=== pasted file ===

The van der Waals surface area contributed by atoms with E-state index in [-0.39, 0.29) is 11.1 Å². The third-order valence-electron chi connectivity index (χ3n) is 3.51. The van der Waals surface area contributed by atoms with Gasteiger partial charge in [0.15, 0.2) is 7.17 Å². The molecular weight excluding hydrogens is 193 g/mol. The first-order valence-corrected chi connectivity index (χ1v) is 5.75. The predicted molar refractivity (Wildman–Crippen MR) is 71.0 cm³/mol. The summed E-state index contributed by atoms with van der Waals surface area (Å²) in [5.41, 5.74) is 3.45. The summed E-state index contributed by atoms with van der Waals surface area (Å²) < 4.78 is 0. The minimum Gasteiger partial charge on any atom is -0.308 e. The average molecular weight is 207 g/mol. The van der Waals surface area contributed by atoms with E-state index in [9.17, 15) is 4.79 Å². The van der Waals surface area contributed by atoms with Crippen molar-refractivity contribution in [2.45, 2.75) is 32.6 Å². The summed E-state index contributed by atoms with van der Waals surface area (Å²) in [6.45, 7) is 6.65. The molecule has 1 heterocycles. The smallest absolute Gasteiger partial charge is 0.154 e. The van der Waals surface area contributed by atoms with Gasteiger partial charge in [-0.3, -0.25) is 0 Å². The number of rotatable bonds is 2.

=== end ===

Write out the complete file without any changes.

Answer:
The van der Waals surface area contributed by atoms with E-state index in [-0.39, 0.29) is 11.1 Å². The third-order valence-electron chi connectivity index (χ3n) is 3.51. The van der Waals surface area contributed by atoms with Gasteiger partial charge in [0.15, 0.2) is 7.17 Å². The molecular weight excluding hydrogens is 193 g/mol. The first-order valence-corrected chi connectivity index (χ1v) is 5.75. The predicted molar refractivity (Wildman–Crippen MR) is 71.0 cm³/mol. The summed E-state index contributed by atoms with van der Waals surface area (Å²) in [5.41, 5.74) is 3.45. The summed E-state index contributed by atoms with van der Waals surface area (Å²) < 4.78 is 0. The minimum Gasteiger partial charge on any atom is -0.308 e. The average molecular weight is 207 g/mol. The van der Waals surface area contributed by atoms with E-state index in [9.17, 15) is 4.79 Å². The van der Waals surface area contributed by atoms with Crippen molar-refractivity contribution in [2.45, 2.75) is 32.6 Å². The summed E-state index contributed by atoms with van der Waals surface area (Å²) in [6.45, 7) is 6.65. The molecule has 1 heterocycles. The smallest absolute Gasteiger partial charge is 0.154 e. The van der Waals surface area contributed by atoms with Gasteiger partial charge in [-0.3, -0.25) is 0 Å². The number of rotatable bonds is 2.